Through the use of a concordance -- a keyword-in-context tool, or a "poor man's search engine" -- you can see how words are used in relation to other words. Here is a random sample of concordance entries using the two most significant keyword as input:

t the virtual resources provided by libraries is substantial between half and threefifths 
y extend the collections of holding libraries licencing conditions are better but issues s
nagement system used in uk academic libraries has also recently been implemented at the re
tpdl theory and practice of digital libraries poznań poland august sigir special interest
n techniques for historical digital libraries has received a great deal of attention recen
rce distributed among the minds and libraries of the world as well as the phenomena of nat
e commercialized web challenges for libraries and democracy edited by bettina fabos item s
 remains an open question we do see libraries getting together to define a small number of
ok patten matdl integrating digital libraries into scientific practice journal of digital 
ir materials the survey of research libraries reveals the challenges and opportunities of 
ngs of older articles obtained from libraries involve articles originally obtained through
ostateedu colorado state university libraries fort collins co â search for more papers by
tegy document from emory university libraries for to states the digital production and man
crawford w exceptional institutions libraries and the pareto principle american libraries 
as within a particular community eg libraries commercial entities scientific communities w
versity and university of tennessee libraries over threefourths of the scientists say they
number of departments including the libraries education and curatorialabout meaningful way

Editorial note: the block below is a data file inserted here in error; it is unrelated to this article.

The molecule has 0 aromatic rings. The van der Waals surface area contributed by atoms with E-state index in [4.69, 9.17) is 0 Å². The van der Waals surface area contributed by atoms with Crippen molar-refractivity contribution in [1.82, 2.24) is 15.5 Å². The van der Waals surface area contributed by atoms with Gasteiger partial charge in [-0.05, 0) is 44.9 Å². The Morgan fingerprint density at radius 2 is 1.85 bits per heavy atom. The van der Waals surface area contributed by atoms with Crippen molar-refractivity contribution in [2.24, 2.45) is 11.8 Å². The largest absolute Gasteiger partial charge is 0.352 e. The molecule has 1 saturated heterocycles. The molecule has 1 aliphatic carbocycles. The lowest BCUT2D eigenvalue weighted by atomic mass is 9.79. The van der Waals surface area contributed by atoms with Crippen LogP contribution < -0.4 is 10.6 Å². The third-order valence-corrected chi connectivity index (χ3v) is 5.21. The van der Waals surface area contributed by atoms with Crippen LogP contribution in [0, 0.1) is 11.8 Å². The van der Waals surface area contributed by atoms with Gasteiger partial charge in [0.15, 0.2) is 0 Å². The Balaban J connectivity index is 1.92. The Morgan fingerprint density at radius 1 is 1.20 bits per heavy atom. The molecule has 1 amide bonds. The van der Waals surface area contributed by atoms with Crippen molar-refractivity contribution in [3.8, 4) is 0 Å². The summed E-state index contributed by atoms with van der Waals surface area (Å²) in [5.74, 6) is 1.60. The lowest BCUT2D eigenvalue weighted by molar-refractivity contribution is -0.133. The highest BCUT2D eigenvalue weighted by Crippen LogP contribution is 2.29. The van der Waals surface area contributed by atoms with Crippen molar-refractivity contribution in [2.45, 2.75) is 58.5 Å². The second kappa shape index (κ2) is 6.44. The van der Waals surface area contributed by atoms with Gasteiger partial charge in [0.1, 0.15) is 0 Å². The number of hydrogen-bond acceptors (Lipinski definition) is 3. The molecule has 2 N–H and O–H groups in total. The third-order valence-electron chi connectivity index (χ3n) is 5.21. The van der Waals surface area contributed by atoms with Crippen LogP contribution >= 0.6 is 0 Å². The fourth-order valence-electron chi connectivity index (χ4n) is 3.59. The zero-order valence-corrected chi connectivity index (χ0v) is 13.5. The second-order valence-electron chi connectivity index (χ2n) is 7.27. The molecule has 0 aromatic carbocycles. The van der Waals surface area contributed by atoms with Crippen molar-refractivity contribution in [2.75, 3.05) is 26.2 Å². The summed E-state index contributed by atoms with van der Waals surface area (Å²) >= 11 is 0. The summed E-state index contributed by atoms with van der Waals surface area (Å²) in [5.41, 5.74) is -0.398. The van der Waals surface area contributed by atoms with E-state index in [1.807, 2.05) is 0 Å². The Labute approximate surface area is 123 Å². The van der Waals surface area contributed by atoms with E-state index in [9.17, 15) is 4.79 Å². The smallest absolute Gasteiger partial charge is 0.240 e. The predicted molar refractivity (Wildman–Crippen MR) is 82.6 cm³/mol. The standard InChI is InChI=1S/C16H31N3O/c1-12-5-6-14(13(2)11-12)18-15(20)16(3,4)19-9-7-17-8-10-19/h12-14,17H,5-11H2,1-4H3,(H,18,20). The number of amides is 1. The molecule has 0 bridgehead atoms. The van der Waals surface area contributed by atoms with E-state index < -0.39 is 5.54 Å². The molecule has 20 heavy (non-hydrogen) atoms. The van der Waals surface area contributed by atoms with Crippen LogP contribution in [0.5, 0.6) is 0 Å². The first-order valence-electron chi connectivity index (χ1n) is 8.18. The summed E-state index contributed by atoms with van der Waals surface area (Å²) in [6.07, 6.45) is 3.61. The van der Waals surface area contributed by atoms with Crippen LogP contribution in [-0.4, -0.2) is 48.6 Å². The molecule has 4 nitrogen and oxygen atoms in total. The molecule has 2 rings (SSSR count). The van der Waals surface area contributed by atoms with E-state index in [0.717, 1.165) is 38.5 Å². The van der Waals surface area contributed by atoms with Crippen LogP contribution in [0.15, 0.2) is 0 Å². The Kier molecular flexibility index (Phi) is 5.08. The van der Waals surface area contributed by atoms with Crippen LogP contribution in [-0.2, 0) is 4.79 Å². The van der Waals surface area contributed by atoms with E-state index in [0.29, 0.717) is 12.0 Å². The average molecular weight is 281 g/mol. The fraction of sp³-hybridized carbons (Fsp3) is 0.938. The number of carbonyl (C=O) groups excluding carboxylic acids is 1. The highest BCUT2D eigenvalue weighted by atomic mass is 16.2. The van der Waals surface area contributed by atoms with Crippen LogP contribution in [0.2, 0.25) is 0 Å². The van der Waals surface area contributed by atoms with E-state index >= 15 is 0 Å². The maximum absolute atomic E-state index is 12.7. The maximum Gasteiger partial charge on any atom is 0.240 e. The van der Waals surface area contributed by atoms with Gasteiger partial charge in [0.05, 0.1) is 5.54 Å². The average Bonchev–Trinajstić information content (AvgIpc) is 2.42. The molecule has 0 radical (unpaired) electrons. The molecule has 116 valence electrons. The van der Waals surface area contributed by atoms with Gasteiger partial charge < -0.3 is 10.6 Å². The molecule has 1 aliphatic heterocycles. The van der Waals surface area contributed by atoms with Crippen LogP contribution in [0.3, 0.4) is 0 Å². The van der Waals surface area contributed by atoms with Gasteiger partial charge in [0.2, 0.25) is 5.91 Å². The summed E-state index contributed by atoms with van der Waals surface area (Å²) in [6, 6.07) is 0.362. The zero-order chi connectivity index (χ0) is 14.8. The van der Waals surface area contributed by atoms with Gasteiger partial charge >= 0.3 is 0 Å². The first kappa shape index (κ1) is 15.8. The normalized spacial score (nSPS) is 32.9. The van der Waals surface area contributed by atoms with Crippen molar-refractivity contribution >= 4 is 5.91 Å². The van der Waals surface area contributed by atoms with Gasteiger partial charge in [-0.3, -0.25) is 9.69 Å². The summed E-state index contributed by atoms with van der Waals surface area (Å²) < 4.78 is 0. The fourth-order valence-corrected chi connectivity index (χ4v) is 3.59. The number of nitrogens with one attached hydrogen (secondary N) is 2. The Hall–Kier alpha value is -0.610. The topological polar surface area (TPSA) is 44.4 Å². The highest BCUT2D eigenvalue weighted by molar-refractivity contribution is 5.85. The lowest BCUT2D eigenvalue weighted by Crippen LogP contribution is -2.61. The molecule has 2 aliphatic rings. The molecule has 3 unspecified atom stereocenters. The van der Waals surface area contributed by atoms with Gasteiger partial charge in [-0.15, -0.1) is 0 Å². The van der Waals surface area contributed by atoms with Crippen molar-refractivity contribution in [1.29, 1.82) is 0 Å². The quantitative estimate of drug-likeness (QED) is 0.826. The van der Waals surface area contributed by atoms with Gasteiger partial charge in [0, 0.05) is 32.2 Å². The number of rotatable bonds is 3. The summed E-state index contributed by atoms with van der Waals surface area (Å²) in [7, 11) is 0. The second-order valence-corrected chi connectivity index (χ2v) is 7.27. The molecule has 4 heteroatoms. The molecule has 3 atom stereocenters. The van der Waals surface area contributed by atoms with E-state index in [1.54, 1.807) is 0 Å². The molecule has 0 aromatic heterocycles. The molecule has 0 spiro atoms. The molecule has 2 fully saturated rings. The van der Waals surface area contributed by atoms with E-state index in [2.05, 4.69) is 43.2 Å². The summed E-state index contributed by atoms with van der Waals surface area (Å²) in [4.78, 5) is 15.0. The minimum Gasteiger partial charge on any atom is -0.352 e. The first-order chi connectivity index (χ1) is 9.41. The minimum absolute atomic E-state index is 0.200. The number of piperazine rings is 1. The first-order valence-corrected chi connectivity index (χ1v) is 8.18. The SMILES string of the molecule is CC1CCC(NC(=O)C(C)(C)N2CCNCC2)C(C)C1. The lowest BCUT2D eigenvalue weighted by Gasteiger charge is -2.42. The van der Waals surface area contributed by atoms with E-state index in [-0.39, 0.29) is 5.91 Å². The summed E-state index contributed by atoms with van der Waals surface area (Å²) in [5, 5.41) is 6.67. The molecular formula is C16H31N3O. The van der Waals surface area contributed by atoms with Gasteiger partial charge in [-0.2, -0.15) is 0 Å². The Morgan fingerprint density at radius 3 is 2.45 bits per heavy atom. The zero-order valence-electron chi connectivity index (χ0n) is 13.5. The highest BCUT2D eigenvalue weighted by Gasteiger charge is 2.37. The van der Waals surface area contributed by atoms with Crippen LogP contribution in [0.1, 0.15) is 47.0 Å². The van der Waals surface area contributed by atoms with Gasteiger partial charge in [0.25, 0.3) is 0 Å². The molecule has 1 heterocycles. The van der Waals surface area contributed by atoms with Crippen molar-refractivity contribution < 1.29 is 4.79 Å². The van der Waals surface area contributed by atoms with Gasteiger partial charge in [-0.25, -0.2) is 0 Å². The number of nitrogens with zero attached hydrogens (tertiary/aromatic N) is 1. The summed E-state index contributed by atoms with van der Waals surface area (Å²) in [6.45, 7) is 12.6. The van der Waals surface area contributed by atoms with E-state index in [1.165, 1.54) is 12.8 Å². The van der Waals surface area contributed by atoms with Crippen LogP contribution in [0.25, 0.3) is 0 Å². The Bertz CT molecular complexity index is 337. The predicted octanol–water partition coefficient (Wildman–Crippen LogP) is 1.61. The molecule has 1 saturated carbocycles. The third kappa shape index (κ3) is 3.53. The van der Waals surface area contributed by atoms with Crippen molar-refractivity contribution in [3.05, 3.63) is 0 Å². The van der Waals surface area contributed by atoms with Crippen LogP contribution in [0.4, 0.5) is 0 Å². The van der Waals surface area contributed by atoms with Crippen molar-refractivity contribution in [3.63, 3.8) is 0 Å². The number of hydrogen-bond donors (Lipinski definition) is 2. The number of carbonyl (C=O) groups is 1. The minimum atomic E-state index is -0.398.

adhtml highwire stanford university libraries highwire press home page httpwwwhighwireorg 
international conference on digital libraries will be digital libraries information manage
ts for representing text in digital libraries designers sometimes face a choice between a 
e it covered issues such as digital libraries electronic publishing the internet and onlin
tpwwwarlorg association of research libraries includes listserv for electronic reservists 
e biggest issue of all is a digital libraries one how do we preserve big data collections 
ng and maintaining internet virtual libraries and allowing users great flexibility in acce
s of european conference on digital libraries pages pp trondheim norway httpeprintsecssoto

Topic modeling

Topic modeling is another popular approach to connoting the aboutness of a corpus. If your study carrel could be summed up in a single word, then that word might be digital, and ./txt/digital-scholarship-org-2982.txt is most about that word.

If your study carrel could be summed up in three words ("topics") then those words might be: digital, access, and electronic. And the respective files would be: ./txt/worldcat-org-1386.txt, ./txt/www-uic-edu-482.txt, and ./txt/digital-scholarship-org-3325.txt.

If your study carrel could be summed up in five topics, and each topic were each denoted with three words, then those topics and their most significantly associated files would be:

  1. digital metadata library - ./txt/www-dlib-org-950.txt
  2. journals journal electronic - ./txt/www-uic-edu-5994.txt
  3. research repositories repository - ./txt/www-indicare-org-1497.txt
  4. library vol information - ./txt/crl-acrl-org-3175.txt
  5. http www digital - ./txt/digital-scholarship-org-5346.txt

Moreover, the totality of the study carrel's aboutness, can be visualized with the following pie chart:

Nouns & verbs